Sumit Singhal loves modern architecture. He comes from a family of builders who have built more than 20 projects in the last ten years near Delhi in India. He has recently started writing about the architectural projects that catch his imagination.
THE HACIENDA COMMUNITY HOUSE in Santa Rosa, Philippines by Jorge Yulo Architects & Associates
August 1st, 2015 by Sumit Singhal
Article source: Jorge Yulo Architects & Associates
The site sits on a parcel of land that was part of a once contiguous seven thousand hectare sugar estate consolidated during the Spanish occupation. Because of its vicinity to the nucleus city and vulnerability development, the estate’s land area has been preyed upon by Manila’s urban overspill. The Hacienda is a community that strives to preserve the estate’s history by achieving a similar sense of place, that allows systematic cycles from the past to continue while introducing new assimilative cycles.
The 17,863 square meter site is dominated by four old mango trees. It may have been the open space for a small residential enclave amidst the canefields for the encargado and his extended family. The 1,076 square meter footprint covers 6% of the site.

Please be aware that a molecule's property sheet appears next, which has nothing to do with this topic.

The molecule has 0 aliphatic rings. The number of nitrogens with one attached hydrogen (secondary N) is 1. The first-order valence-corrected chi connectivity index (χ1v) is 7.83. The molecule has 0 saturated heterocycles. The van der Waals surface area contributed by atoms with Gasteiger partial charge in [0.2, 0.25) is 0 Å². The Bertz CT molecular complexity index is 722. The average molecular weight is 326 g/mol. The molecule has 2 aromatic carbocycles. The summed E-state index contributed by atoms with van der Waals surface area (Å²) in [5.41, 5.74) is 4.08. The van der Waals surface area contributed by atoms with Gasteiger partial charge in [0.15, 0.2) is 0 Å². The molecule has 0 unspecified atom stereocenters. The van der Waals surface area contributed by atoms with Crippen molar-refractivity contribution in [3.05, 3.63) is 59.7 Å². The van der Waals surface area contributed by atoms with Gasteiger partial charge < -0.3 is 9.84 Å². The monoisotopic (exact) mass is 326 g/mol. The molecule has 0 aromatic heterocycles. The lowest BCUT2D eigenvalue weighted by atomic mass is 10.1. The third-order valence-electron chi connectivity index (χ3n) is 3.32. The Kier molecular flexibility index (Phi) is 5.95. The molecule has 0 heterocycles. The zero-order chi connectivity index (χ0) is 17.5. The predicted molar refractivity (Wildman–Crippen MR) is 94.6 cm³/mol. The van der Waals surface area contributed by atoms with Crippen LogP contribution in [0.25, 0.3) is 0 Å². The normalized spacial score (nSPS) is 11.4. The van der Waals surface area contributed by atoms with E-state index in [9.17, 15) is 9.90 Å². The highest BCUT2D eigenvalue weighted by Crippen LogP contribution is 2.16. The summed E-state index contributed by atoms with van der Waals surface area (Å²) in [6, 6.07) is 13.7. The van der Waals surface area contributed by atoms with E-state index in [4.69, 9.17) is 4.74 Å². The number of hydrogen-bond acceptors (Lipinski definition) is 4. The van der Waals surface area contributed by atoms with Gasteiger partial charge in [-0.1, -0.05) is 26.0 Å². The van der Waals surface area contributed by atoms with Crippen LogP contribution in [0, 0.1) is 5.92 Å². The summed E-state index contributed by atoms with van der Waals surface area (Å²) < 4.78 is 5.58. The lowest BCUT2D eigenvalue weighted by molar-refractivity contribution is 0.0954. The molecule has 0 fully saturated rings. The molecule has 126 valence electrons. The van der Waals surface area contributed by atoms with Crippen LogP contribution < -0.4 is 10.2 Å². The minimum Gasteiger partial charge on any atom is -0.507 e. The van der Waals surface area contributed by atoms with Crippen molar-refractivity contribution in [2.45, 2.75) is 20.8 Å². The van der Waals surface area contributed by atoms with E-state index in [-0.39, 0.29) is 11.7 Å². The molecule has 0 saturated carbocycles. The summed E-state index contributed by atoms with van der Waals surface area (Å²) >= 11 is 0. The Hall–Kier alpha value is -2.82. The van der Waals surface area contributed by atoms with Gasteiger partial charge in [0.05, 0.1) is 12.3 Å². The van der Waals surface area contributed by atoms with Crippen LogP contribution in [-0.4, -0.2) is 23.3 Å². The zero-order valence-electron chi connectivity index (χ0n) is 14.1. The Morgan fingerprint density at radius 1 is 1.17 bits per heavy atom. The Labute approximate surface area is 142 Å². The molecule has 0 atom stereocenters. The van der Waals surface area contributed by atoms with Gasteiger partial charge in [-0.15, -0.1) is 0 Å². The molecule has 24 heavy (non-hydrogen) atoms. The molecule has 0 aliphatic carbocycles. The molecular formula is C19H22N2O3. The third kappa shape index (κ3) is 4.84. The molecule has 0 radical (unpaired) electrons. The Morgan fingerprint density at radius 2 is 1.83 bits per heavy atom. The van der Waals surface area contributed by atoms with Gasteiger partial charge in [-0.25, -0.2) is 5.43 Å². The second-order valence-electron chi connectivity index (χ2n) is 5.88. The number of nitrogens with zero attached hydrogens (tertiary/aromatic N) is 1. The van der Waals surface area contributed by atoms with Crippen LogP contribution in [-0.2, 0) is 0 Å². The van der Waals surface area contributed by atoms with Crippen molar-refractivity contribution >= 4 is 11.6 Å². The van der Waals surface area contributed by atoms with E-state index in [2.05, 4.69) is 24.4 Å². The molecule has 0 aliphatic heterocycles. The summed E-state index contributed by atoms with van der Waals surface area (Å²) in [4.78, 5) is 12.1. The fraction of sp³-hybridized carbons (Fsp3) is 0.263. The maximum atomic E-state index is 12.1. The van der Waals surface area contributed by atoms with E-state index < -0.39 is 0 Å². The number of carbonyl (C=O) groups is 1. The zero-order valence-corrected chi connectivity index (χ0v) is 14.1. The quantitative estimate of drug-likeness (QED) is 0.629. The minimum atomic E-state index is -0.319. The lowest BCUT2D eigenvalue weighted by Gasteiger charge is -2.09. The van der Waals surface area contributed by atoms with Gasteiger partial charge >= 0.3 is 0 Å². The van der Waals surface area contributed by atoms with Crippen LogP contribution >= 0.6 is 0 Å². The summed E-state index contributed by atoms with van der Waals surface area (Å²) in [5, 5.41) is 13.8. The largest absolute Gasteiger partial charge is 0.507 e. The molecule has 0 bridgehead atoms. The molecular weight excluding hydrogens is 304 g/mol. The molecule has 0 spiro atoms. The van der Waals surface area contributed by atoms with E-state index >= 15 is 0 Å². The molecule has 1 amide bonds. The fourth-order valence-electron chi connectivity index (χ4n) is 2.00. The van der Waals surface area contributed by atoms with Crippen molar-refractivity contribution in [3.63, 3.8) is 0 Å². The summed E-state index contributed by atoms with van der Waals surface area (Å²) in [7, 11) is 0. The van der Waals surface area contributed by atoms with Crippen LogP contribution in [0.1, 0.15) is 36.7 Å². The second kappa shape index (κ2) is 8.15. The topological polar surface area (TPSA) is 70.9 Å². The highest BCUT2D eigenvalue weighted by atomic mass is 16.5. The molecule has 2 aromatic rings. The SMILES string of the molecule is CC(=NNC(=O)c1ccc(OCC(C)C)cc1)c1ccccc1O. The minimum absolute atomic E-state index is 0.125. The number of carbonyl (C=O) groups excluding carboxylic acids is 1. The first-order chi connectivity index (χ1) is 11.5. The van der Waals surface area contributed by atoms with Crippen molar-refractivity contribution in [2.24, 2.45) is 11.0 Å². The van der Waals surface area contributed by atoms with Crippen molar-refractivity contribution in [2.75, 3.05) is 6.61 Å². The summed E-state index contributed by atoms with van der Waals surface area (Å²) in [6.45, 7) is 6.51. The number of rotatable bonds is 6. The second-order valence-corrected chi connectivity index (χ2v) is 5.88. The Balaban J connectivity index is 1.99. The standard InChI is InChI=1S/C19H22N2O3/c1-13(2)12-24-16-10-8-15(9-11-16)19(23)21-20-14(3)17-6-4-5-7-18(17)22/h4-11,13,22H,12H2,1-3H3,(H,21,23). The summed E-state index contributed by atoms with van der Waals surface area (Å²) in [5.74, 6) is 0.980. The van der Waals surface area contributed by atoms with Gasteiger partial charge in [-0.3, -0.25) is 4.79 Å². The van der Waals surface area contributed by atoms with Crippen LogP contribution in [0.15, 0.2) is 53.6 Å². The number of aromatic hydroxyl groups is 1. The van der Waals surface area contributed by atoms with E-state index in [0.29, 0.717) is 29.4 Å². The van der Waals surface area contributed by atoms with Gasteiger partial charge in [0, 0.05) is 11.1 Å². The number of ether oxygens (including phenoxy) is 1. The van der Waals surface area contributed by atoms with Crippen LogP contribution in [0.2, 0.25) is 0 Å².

The L-shaped corridor links three multi-purpose rooms of varying sizes and amenities. The plan encourages activity to spill into the central interstitial space containing four old mango trees. They are framed by the predominant vertical elements intersecting the broad horizontal roof lines. Vertical steel members spaced variably, (10cm for brise soleil, 20 for clearstory windows, 40 for windows, and 80 for first floor openings) mimics the filtering of sunlight through trees. The higher modules are akin to leaves and the progressively sparser and lower details like branches and trunks. A rectilinear organism.
A gentle ramp ascends diagonally from the portico to the corner of two perpendicular corridors. The accentuated termination of the three roofs compose the foyer.
Left of the foyer, Room A, houses a 200 square meter dining hall with a kitchen.
Room B to the right, has 3 smaller rooms areas in two levels. The second floor windows above the railing look out to the garden and the windows below the railing look into the rooms below. The stairs have gestalt-inspired threads and risers reflected vertically, reorienting gravity 90º.
Room C is surrounded by a semi- oval shaped children’s pool tucked inside a lapping pool. The venturi effect created by gaps between rooms distributes the pool’s temperature throughout the site.
Both roof and floor plans of the gym are squares individually oriented 45º from each other.
Aside from a coat of emulsion on window mullions and some hardware, there are no painted surfaces. The anticipated reddening from rust will emit an ambient impression of wood.
After enough rainfall, the red layer of metal oxide will gradually be coated by a green layer of moss. The distribution of red and green on the different angles of the surfaces of the repetitive steel members will narrate the daily solar path over the site.
Category: Community Centre